Franklin and Phineas Gage

Some healthy frontal lobe development was underway in Portland Public Schools this morning..!

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Noggin volunteers were invited by the Academic Youth Development (AYD) program, a summer effort by PPS to socially and academically prepare new 9th graders for arrival in high schools this fall…

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Our outreach participants included Allie Clark, Jessica Patching-Bunch and Erin McConnell from Psychology at Portland State University, Christina Anne Williams and Joey Seuferling from Neuroscience at WSU Vancouver, and Justin Caouette, a recently arrived post-doc from the TRAC lab at OHSU

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We introduced ourselves to 60+ students from Franklin High School, explained what we each studied, and made a strong pitch for neuroscience, psychology  –  and art  –  as compelling, viable education and career options to explore for anyone curious about their own brains…

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We described neurons, neural networks, and cortical lobes, and how brain areas contribute specifically to behavior.  We answered questions about migraines, the sense of deja vu, and how the brain changes with experience.  Justin spoke about his interest and research in neurodevelopment, and how social engagement contributes to emotional and behavioral health consequences in teenagers…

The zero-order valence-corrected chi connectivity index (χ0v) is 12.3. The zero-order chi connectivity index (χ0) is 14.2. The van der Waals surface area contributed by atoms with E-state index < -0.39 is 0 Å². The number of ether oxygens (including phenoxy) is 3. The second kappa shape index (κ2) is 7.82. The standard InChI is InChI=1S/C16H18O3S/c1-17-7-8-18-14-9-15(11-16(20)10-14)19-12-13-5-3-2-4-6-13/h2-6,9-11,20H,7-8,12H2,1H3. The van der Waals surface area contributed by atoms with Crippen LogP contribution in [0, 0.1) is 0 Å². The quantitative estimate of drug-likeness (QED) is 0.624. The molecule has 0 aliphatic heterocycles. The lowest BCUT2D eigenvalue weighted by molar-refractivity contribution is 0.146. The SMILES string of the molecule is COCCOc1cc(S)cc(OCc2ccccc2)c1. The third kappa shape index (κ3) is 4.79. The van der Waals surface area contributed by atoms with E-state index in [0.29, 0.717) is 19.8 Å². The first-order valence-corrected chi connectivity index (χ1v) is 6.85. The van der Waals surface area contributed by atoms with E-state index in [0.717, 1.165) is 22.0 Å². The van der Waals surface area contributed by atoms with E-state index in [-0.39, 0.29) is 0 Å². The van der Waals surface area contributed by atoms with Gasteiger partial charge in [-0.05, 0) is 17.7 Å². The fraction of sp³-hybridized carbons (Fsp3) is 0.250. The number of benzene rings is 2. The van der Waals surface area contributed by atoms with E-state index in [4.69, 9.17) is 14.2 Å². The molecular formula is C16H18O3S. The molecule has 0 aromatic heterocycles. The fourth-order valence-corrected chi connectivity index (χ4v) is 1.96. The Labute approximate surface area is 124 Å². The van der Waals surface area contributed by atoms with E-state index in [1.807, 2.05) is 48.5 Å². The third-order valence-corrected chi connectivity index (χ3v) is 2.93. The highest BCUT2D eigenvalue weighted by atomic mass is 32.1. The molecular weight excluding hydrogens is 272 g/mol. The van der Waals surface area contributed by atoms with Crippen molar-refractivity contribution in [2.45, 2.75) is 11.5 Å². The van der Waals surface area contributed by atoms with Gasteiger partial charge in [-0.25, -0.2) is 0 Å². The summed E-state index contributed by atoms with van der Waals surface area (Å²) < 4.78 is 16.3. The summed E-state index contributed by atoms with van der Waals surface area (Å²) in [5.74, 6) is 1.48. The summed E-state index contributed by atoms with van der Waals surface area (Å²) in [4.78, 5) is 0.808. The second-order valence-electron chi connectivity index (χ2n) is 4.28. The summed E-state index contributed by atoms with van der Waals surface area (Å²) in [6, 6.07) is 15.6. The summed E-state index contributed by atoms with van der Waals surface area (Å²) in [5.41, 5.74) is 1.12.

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And of course we examined brains!

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We identified the medial prefrontal cortex, blasted through by an iron tamping rod in Phineas Gage, a railroad construction foreman who survived his grisly 19th century accident but who, after injury, “was no longer Gage.”

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SOURCE:  What Really Happened to Phineas Gage?

His personality changed dramatically, at least initially, and he had trouble organizing activities.  He was impulsive, failing to inhibit inappropriate social behaviors.  Some accounts suggest that his social abilities eventually improved, over time.  However, Gage’s damaged networks, in the frontal lobes, are currently undergoing dramatic change in these new 9th graders  –  and many seemed intrigued!

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While students hefted cerebrums and asked more questions, our volunteers queried others waiting their turns about the various lobes and their functional associations…

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Many thanks to teacher Lucinda Peterson, who invited us to Franklin High!

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